32.Nc4 Rc1+ 33.Rf1 Rc3 34.Rf4 Rc1+ 35.Rf1 Rc2 36.Rf4 Ne3 37.Rxd4 Rxg2+ 38.Kh1 Re2 39.Nxe3 Rxe3 40.Kg2 Re6 41.Kf3 Kg8 42.Kf4 Kf7 43.Rd7+ Kf6 44.Rd4 g5+ 45.Kg4 Kg6 46.b4 h5+ 47.Kf3 Kf5 48.Rd5+ Re5 49.Rd6 g4+ 50.Kg3 Kg5 51.h4+ Kf5 52.Rxa6 Re3+ 53.Kf2 Rxd3  53… Rh3 54. b5 Rxh4 55. b6 Rh2+ 56. Kg3 Rb2 57. Ra5+ draws but black could have tried this to make sure white finds it.   The adventures are not over!

54.Rh6?  54. Ra5+! Kf4 55. Rxh5 is the right way.

g3+!  55.Ke2 Rb3 56.Rxh5+ Kg4 57.Rg5+ Kh3??  57…Kxh4! with the idea of Kh3 and Kg2.  I think this is a book win as the white b-pawn proves to be irrelevant.

58.h5 Rb2+ 59.Ke3 Rb3+ 60.Ke2 Rb2+ 61.Ke3 Rb3+ 62.Ke2 Rb2+ Game drawn by repetition 1/2-1/2

A big miss, as black stood much better throughout after white’s ill-timed 15th move with several chances to win outright.  In addition, black had substantially more time throughout.


(112) Chakraborty-ARZ (2306) – Ryba-MAN (2202) [E05]
ICC 60 30 u Internet Chess Club, 24.09.2012


1.d4 Nf6 2.c4 e6 3.Nf3 d5 4.g3 Be7 5.Bg2 0-0 6.0-0 dxc4 7.Qc2 a6 8.Qxc4 b5 9.Qc2 Bb7 10.Bd2 Be4 11.Qc1 Nbd7 12.Ba5 Ra7 13.Nbd2 Bd5 14.Qc2 Qa8 15.Ne1 c5 16.e4 Bb7 17.dxc5 Bxc5 18.Rc1 Rc8 19.Qb1 Bb6 20.Rxc8+ Qxc8 21.Bxb6 Nxb6 22.Nd3 Ba8 23.Rc1 Qd8 24.f3 Qd4+ 25.Kh1 Rd7 26.Bf1 Qe3 27.Qc2 h6 28.Re1 Qd4 29.Nb3 Qc4 30.Qb1 Qc8 31.Ndc5 Rc7 32.Rc1 Nbd7 33.Nxd7 Nxd7 34.Rxc7 Qxc7 35.Qc1 Qxc1 36.Nxc1 Ne5 37.Bg2 Kf8 38.Kg1 Ke7 39.Kf2 Kd7 40.b4 Kc7 41.Ke3 Kb6 42.Kd4 Nc4 43.a4 e5+ 44.Kc3 Bc6 45.a5+ Kc7 46.Bh3 Bb7 47.Nd3 f6 48.Nc5 g6 49.Be6 Ne3 50.Kd3 Nd1 51.Kc2 Ne3+ 52.Kd3 Nd1 53.Kd2 Nb2 54.Bb3

A king and pawn ending is the fastest win. 54. Kc2 Na4 55. Nxb7 Kxb7 56. Bf7 g5 57. g4 Kc7 58. Bb3 Kc6 59. Bxa4 bxa4 60. Kb2 and white picks up the a-pawn and wins.  Black’s king must give way.

Bc8 55.Kc3 Na4+ 56.Bxa4

Taking with the knight and leaving bishops on is by far the easiest.  The a-pawn becomes passed and white has d5 for his bishop.  The game would be decided.

bxa4 57.Nxa4 Kc6 White forfeits on time 0-1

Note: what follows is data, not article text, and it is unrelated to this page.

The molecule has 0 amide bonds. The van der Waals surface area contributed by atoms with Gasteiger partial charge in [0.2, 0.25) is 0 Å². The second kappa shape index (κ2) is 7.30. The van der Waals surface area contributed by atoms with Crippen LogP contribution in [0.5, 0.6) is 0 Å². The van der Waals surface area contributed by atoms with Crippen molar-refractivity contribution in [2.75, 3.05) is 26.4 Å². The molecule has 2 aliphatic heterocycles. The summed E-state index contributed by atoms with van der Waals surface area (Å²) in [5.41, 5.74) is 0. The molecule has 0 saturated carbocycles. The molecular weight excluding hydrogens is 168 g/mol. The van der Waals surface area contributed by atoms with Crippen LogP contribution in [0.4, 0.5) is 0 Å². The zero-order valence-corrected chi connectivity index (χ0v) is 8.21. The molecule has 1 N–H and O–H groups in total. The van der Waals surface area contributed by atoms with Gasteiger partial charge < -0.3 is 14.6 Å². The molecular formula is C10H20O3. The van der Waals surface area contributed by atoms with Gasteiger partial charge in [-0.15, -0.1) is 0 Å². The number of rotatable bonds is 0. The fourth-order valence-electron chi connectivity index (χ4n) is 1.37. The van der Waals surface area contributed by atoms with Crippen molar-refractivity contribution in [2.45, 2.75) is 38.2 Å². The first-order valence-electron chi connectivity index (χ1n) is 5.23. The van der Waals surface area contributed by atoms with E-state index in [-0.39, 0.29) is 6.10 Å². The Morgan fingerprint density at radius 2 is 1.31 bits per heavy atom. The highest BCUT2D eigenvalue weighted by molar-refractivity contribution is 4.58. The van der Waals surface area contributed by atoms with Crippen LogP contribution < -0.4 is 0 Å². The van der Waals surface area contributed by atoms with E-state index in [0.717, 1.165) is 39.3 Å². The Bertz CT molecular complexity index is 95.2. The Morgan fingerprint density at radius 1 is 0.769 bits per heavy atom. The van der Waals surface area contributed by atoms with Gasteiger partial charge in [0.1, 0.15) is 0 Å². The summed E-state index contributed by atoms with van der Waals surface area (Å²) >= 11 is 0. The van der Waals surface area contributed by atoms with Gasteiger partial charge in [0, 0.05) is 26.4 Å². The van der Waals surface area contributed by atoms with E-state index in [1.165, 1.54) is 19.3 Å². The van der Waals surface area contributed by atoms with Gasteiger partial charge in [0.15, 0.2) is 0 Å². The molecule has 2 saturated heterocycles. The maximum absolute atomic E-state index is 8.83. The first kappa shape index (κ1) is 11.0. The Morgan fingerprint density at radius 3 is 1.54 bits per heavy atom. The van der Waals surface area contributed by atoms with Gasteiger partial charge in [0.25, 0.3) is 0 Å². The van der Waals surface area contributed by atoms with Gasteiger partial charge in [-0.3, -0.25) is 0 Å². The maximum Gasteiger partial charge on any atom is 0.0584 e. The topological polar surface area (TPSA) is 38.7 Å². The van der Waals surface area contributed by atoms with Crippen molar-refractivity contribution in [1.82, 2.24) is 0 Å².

White simply forgot about his clock and ticked down from 1:27 to 0:00.  He “woke up” with 1 second left and tried to move but was too late.    The celebration in the upstairs office abruptly ended as we got the news.


Legal Postscript:


I found myself mentioned in a legal analysis case where a judge apparently gave a jury bad instructions.  What is a “belt and suspenders” approach (written on page 2)?





Week 3 Arizona 1 – Seattle 3

team icon Seattle Sluggers (1.0 – 1.0) vs Arizona Scorpions (1.5 – 0.5) team icon

All Time Series Record: (Tied 3.5 – 3.5)

Starts at 9:00 PM EST

Time Control: Game in 75 with 30 second increment.

Arizona was white on boards 2 and 4.


Seattle Sluggers Arizona Scorpions
GM Varuzhan Akobian: 2697 1 IM Mackenzie Molner: 2511
IM Georgi Orlov: 2523  0.5 IM Mark Ginsburg: 2400
NM Joshua Sinanan: 2263  1 FM Robby Adamson: 2415
NM Roland Feng: 2204  .5 FM Pedram Atoufi: 2275
Average Rating: 2422 Average Rating: 2400
Seattle Total  3 Arizona Total  1

Arizona loses for the first time this season.


The key matchups were on boards 3 and 4 where Arizona outrated Seattle, but we did not score well. Adamson ran Sinanon down to 37 seconds left (!) but could not find a breakthrough. Adamson wound up losing rather surprisingly and our fourth board Atoufi could not crack his young opponent’s defensees, but he came close.

On Board 1 Akobian had a great opening and on Board 2 Orlov for Seattle also had a great opening.  Akobian did convert, but Orlov in the end could not convert, but it did not matter.

The games.


Molner tries the Blumenfeld gambit but gets a very suspect position after 18. d6 Bd8. He could not save the ending.

1.d4 Nf6 2.c4 e6 3.Nf3 c5 4.d5 b5 5.Bg5 exd5 6.cxd5 h6 7.Bxf6  7. Bh4 d6 8. e4 a6 is a very interesting line.